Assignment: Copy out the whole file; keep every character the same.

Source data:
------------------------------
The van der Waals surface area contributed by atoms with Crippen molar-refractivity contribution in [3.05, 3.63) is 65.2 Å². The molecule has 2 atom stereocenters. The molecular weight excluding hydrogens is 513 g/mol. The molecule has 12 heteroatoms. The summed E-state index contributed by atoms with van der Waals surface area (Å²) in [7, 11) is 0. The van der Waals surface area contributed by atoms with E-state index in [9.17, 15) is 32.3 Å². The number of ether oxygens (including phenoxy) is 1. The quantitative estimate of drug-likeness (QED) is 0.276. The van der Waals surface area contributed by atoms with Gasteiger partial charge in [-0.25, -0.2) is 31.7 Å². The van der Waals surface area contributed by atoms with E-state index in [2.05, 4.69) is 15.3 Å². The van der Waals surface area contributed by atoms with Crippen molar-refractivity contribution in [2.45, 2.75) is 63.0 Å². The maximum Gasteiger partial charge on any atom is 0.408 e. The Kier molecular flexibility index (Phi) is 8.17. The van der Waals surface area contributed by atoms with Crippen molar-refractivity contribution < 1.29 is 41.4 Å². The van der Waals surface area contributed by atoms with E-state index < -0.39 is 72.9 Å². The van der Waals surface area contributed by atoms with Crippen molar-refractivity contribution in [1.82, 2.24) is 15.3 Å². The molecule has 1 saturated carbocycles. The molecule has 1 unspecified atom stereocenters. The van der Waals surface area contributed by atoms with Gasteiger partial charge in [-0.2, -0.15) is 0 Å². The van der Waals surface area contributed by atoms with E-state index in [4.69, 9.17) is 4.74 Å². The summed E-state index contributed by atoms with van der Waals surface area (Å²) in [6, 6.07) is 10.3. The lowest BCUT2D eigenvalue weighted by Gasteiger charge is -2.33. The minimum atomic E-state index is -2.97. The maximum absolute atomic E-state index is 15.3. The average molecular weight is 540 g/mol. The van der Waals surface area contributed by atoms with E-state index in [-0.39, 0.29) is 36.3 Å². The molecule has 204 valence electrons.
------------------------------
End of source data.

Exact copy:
The van der Waals surface area contributed by atoms with Crippen molar-refractivity contribution in [3.05, 3.63) is 65.2 Å². The molecule has 2 atom stereocenters. The molecular weight excluding hydrogens is 513 g/mol. The molecule has 12 heteroatoms. The summed E-state index contributed by atoms with van der Waals surface area (Å²) in [7, 11) is 0. The van der Waals surface area contributed by atoms with E-state index in [9.17, 15) is 32.3 Å². The number of ether oxygens (including phenoxy) is 1. The quantitative estimate of drug-likeness (QED) is 0.276. The van der Waals surface area contributed by atoms with Gasteiger partial charge in [-0.25, -0.2) is 31.7 Å². The van der Waals surface area contributed by atoms with E-state index in [2.05, 4.69) is 15.3 Å². The van der Waals surface area contributed by atoms with Crippen molar-refractivity contribution in [2.45, 2.75) is 63.0 Å². The maximum Gasteiger partial charge on any atom is 0.408 e. The Kier molecular flexibility index (Phi) is 8.17. The van der Waals surface area contributed by atoms with Crippen molar-refractivity contribution < 1.29 is 41.4 Å². The van der Waals surface area contributed by atoms with E-state index < -0.39 is 72.9 Å². The van der Waals surface area contributed by atoms with Crippen molar-refractivity contribution in [1.82, 2.24) is 15.3 Å². The molecule has 1 saturated carbocycles. The molecule has 1 unspecified atom stereocenters. The van der Waals surface area contributed by atoms with Gasteiger partial charge in [-0.2, -0.15) is 0 Å². The van der Waals surface area contributed by atoms with E-state index in [4.69, 9.17) is 4.74 Å². The summed E-state index contributed by atoms with van der Waals surface area (Å²) in [6, 6.07) is 10.3. The lowest BCUT2D eigenvalue weighted by Gasteiger charge is -2.33. The minimum atomic E-state index is -2.97. The maximum absolute atomic E-state index is 15.3. The average molecular weight is 540 g/mol. The van der Waals surface area contributed by atoms with E-state index in [-0.39, 0.29) is 36.3 Å². The molecule has 204 valence electrons.